Things do not go nearly as smoothly with the rollout of Obamacare , which turns out to have a lot of problems despite being conceived of by super-smart people with extensive experience in the field of being former student council presidents. The federal Web site, Healthcare.gov, is riddled with glitches, resulting in people being unable to log in, people getting cut off, people being electrocuted by their keyboards, people having their sensitive financial information suddenly appear on millions of TV screens during episodes of “Duck Dynasty,” etc.
Fortunately, as the initial rush of applicants tapers off, the system starts to work a little better, and by the end of the second week U.S. Secretary of Blame Kathleen Sebelius is able to announce that the program has amassed a total enrollment, nationwide, of nearly two people, one of whom later turns out to be imaginary. But this is not good enough for a visibly angry and frustrated and, of course, surprised President Obama, who promises to get the Web site fixed just as soon as somebody answers the Technical Support hotline, which has had the White House on hold for 73 hours.
public dissatisfaction with Obamacare continues to grow as many Americans discover that their current insurance plans are being canceled. A frustrated and — it goes without saying — surprised President Obama reveals to the nation that “insurance is complicated to buy” and clarifies that when he said “if you like your plan, you can keep your plan,” he was using “you” in the sense of “not necessarily you personally.”
I hardly need to tell you to read the whole thing, do I?
As Mark Steyn put it: “those Mayan guys only hold an apocalypse every few thousand years. Washington now has a Mayan apocalypse every six weeks, whether it’s the fiscal cliff or the debt ceiling, or now the sequestration…it’s talking about $44 billion dollars, or about what the United States government borrows every nine days.”
Write your senators and congressmen to let them know you oppose any “Fiscal Cliff” deal that doesn’t include substantial entitlement reform and real spending cuts, not dummy out-year cuts that will never happen. Write them now, because they will come under tremendous pressure to cave into big spending, big taxing Democrats desperate to keep that deficit spending heroin flowing.
Deficit spending will destroy our economy. The problem is not that we’re undertaxed, the problem is that the federal government spends insanely more money than we have in order to fund a vast array of crony capitalists, special interest groups, and permanent dole underclass for Democrats to milk for votes. If we continue down the current road, we will end up like Greece. There’s time to avoid going over the falls, but it’s getting shorter all the time.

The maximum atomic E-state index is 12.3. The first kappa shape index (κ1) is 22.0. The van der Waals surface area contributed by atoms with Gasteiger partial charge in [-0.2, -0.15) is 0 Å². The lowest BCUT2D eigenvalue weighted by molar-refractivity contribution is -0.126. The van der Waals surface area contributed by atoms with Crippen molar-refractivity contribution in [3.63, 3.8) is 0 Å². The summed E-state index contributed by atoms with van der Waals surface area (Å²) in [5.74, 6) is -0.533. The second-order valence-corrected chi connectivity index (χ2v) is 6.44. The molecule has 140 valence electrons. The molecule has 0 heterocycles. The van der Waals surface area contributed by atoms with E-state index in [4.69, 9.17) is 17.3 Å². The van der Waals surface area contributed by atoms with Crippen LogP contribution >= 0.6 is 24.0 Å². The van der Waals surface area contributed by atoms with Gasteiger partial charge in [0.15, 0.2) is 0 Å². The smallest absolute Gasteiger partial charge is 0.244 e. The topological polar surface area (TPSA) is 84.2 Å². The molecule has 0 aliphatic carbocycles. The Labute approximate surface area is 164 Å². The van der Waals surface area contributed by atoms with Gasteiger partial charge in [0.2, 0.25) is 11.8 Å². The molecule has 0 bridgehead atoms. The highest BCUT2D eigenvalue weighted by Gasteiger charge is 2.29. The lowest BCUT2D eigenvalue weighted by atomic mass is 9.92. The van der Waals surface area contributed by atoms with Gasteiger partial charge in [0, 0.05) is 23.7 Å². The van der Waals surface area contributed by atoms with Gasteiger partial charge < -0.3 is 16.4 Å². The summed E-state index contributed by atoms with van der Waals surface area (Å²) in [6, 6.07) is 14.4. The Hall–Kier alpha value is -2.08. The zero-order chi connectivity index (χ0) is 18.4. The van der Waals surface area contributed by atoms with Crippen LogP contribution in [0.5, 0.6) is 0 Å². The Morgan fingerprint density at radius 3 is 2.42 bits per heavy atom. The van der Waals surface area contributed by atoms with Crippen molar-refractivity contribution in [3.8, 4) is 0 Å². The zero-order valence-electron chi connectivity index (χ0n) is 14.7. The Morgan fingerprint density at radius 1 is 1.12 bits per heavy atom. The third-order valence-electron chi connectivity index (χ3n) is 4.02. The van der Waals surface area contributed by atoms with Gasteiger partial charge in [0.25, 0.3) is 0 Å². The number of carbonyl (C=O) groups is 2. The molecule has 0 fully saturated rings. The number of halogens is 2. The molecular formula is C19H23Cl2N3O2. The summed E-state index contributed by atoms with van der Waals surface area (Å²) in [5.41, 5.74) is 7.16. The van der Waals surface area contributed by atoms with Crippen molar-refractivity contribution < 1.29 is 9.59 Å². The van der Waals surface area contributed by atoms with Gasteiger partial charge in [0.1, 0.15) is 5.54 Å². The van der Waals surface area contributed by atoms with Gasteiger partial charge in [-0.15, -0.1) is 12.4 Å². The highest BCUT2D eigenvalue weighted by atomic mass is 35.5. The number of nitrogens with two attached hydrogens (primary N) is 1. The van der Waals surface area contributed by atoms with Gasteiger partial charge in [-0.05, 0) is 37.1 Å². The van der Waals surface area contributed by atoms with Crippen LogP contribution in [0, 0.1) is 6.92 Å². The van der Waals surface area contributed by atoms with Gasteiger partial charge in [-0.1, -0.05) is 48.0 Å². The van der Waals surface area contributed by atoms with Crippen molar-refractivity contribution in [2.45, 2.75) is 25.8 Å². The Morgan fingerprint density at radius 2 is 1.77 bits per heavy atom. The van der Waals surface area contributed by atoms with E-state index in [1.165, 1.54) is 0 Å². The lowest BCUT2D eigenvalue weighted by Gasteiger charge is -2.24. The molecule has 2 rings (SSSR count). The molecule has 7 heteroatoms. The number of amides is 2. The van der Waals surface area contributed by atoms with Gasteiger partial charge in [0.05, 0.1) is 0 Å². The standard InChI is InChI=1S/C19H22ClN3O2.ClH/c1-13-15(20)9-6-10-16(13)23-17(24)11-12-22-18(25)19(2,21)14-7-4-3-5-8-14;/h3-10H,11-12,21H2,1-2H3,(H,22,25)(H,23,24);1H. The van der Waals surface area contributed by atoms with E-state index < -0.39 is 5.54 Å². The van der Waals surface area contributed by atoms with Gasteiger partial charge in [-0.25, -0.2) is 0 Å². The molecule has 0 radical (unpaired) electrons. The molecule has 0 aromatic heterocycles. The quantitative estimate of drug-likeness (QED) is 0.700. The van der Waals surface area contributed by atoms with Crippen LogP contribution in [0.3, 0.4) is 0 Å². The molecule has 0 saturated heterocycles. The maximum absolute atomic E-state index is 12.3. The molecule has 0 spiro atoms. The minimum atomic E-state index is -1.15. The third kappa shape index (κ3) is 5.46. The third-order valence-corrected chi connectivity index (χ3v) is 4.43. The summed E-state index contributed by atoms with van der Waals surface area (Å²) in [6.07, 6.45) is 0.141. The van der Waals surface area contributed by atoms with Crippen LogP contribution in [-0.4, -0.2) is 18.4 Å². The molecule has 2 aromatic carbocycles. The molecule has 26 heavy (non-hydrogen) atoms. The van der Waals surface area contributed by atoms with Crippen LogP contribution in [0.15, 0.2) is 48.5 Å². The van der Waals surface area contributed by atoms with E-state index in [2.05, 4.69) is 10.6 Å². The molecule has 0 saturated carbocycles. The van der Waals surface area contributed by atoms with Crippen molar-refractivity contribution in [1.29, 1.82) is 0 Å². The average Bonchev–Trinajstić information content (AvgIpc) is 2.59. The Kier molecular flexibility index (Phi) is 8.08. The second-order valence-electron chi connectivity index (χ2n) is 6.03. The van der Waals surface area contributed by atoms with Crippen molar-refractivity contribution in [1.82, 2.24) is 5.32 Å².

Without spending reform, there’s a good chance that this nation of the people, by the people and for the people may very well perish from this earth.
I hope you’ve been enjoying your mythical Mayan Apocalypse.
But there’s a real, slow motion apocalypse that’s been going on all around you, and nobody is panicking about it, at least not in the open. I’m not talking specifically about the fiscal cliff, which is only a symptom of the problem rather than the problem itself.
The real apocalypse is out-of-control federal spending, and the tsunami of debt it’s creating. And I don’t feel “apocalypse” is too strong a word. Excessive debt destroys economies. When the money printing presses run unchecked for years on end, hyperinflation is the inevitable result.
The only reason we’re not suffering from hyperinflation right now is that Europe is sucking worse than we are. The Spanish economy is failing. The Greek economy has already failed. Were it not for that, it’s likely our huge budget deficits and the Fed’s printing presses would have already caused the Euro to replace the dollar as the world’s reserve currency. And, as Mark Steyn is fond of pointing out, Germany’s economy is big enough to bail out Greece and Spain. No one’s economy is big enough to bail us out.
Obama and the Democratic Party has wagered our future on the proposition that they can run trillion dollar deficits for years on end without destroying the value of the American dollar. If they’re right, they deserve to win, since everything we know about economics is wrong, and we can just print dollars until we’re all rich.
But the fundamental laws of economics haven’t been repealed. A reckoning is coming, and it’s going to destroy savings, economies and lives. And professional politicians, the Democratic Party, lobbyists and their mainstream media enablers would prefer to talk about anything else but the looming catastrophe. No wonder they want to talk about gun control and “the war on women.” Anything to keep the con game going until they’ve sucked the body politics dry. Just keep that deficit spending heroin coming.
The only question about that reckoning is exactly when it’s coming, and exactly how bad it will be. If we’re lucky, it will only be as bad as Argentina 2001. If we’re not, then we’re talking Weimer Germany 1921-23.